The end of a typical football game looks a lot like a wrap party at the end of four-act play. The actors who were mortal enemies acting out generations-old grudges with murderous passion for the last three hours take off the helmets, hug, slap hands, and make plans to meet up later. For these professionals, the heat of gameday comes with a switch that turns off after the whistle blows.
Sam Bradford doesn’t have that switch yet. And I don’t think he wants it.
This photo captures the intensity still boiling away as the young Rams quarterback walks off the field. After a two-touchdown win. Think he’s satisfied with a 7-9 season?
“It drives me nuts that people think like that,” Bradford told Sports Illustrated’s Don Banks during training camp. “It really bugs me when people tell me, ‘Oh, man, you guys had such a great season.’ I mean, no, we didn’t. If you want to look at it like, yeah, we made improvement, we got better. But at the same time, we finished 7-9. We didn’t even have a winning record, you know? That’s not what we’re shooting for at all. We didn’t finish where we wanted to be.”
You could argue, as a Rams fan, that there was a lot to be happy about: having a home winning record for the first time since the Greatest Show era dimmed; winning more games than the previous three seasons combined; and going to Seattle in Week 17 for a “win and you’re in” game.
Which they lost. Badly. And that still burns to this day.
“A 7-9 record should never be satisfying for anyone. Because if you set your sights on 7-9, you have no shot to do anything better than 7-9. You set your sights on winning the Super Bowl. Losing that game is just motivation to finally get there [in the playoffs]. The first rule is, if you want to go the Super Bowl, you’ve got to make the playoffs, and obviously last year we came up short.”
Extreme Makeover – Terrible Team Edition
There’s no other way to put it: four years ago, the Rams stunk. Stunk like an abandoned house taken over by hobos, raccoons and mold. And the extreme makeover that was required to set it right wasn’t like they do it on TV, where you attack the place with bulldozers and designers and after a week you’ve got something shiny and new. It took years.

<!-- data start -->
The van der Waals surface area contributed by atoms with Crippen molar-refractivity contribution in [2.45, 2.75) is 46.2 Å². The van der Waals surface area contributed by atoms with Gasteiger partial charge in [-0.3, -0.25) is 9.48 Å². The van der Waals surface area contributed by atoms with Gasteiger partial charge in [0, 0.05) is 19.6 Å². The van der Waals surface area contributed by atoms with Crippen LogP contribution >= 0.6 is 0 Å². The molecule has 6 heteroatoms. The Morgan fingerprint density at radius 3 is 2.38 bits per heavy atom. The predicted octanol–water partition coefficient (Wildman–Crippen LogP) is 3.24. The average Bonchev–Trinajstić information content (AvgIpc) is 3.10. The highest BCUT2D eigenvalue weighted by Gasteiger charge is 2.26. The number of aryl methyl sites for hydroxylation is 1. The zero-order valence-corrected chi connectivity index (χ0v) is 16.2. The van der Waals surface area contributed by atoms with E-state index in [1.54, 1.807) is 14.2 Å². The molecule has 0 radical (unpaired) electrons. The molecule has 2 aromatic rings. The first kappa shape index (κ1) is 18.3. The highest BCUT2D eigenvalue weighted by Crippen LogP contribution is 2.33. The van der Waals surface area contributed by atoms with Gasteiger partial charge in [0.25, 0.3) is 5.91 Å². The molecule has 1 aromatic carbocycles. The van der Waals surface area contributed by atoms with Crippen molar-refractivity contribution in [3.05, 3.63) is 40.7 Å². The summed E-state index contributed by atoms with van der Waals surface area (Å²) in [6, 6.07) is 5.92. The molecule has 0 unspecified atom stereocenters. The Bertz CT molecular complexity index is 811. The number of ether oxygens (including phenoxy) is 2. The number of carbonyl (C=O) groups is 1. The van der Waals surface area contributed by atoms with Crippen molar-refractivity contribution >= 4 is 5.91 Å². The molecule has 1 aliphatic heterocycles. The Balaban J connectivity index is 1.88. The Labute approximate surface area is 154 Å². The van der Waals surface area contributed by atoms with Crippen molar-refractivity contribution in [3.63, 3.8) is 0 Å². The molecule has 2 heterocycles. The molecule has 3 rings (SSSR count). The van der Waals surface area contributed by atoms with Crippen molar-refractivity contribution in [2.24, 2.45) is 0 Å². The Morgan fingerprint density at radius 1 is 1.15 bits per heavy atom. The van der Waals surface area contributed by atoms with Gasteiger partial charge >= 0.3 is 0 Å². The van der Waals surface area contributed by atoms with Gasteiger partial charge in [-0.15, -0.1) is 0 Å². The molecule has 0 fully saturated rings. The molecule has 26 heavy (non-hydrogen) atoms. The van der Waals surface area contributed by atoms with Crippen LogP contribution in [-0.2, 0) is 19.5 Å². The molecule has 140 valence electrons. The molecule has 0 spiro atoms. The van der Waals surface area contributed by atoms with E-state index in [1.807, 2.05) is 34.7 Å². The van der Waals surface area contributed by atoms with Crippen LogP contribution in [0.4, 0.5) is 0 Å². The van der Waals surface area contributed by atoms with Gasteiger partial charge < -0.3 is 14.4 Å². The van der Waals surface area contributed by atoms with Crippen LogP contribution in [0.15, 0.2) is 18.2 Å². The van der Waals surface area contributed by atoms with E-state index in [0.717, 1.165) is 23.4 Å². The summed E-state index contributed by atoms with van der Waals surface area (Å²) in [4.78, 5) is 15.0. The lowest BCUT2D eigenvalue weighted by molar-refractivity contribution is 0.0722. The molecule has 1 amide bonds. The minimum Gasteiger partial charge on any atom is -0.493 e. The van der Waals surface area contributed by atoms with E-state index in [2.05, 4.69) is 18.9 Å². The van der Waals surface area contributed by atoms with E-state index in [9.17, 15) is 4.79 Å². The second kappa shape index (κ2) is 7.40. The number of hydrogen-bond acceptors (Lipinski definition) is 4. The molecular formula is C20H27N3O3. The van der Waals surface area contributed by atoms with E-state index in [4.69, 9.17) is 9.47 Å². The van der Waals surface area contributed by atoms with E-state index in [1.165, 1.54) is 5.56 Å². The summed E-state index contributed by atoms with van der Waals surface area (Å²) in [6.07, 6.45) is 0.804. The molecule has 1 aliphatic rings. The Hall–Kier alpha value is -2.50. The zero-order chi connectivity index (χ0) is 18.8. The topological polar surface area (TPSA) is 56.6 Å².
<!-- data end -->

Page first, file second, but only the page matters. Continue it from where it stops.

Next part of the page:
It took an owner dying. Her children cleaning out the front office and giving it to a first-time GM. The GM convincing these children to fire the lame duck coach, and break the bank on an extension for the star running back, instead of trading him away.
It took hiring a first-time coach, and agreeing to let him hire first-time coordinators from the assistant coaching ranks. It took a willingness to absorb the punishment that followed while the GM did the painful work of rebuilding from the inside out — spending elite draft picks on decidedly unsexy offensive and defensive linemen.
And it took an unwavering belief that this kid Bradford, an elite quarterback in waiting, could make himself whole after missing most of his Junior year with a brutal injury to his throwing shoulder. A willingness to sit on a pile of $50 million dollars and go all in on this kid and his commitment to becoming great.
Now, it’s up to Bradford, his surrounding cast of talent, his coaches, and his GM to all follow through on that commitment.
It’s easy to put on a nice suit, get your hair blowdried and your makeup applied, and tell the broken teams around the league that they need a franchise guy, that they need their own Bradford. But they’re missing the point completely. In order to get this far, the Rams had to remake themselves into a franchise worthy of having a franchise quarterback.
Taking the training wheels off
There is a subtle battle of perception going on after Bradford’s mostly successful rookie year. Rams fans are ecstatic to finally have a legitimate hope for the future under center, and are eager to let everyone in earshot know about it. And NFL programmers in constant search of “who’s next” are happy to pimp Bradford’s success and popularity.
But fantasy players and statistical analysts are enjoying running through this room of happy balloons with fistfuls of pins. Pro-Football-Reference calls Bradford’s rookie season “incredibly overrated.” And ESPN’s newly invented QBR stat says of the Rams QB: “Ho-hum. Below average.”
The thing is, both sides are right. The Rams wouldn’t trade Bradford for any other QB in the league right now. And the moves they’ve made around him show that they’re expecting a big step forward.
Under Spagnuolo’s direction, Pat Shurmur dialed down his West Coast offense to the point where it seemed the Rams’ passing tree was made up entirely of thin low branches. He broke the rookie record for pass completions, but his yards per attempt ranked 50th. Spags wanted to build the kid up, make the most of the limited receiving talent around him, and above all, avoid bad outcomes.
That will necessarily change under new offensive coordinator Josh McDaniels. Not only the look of the offense, but Spagnuolo’s trust in the kid to run it.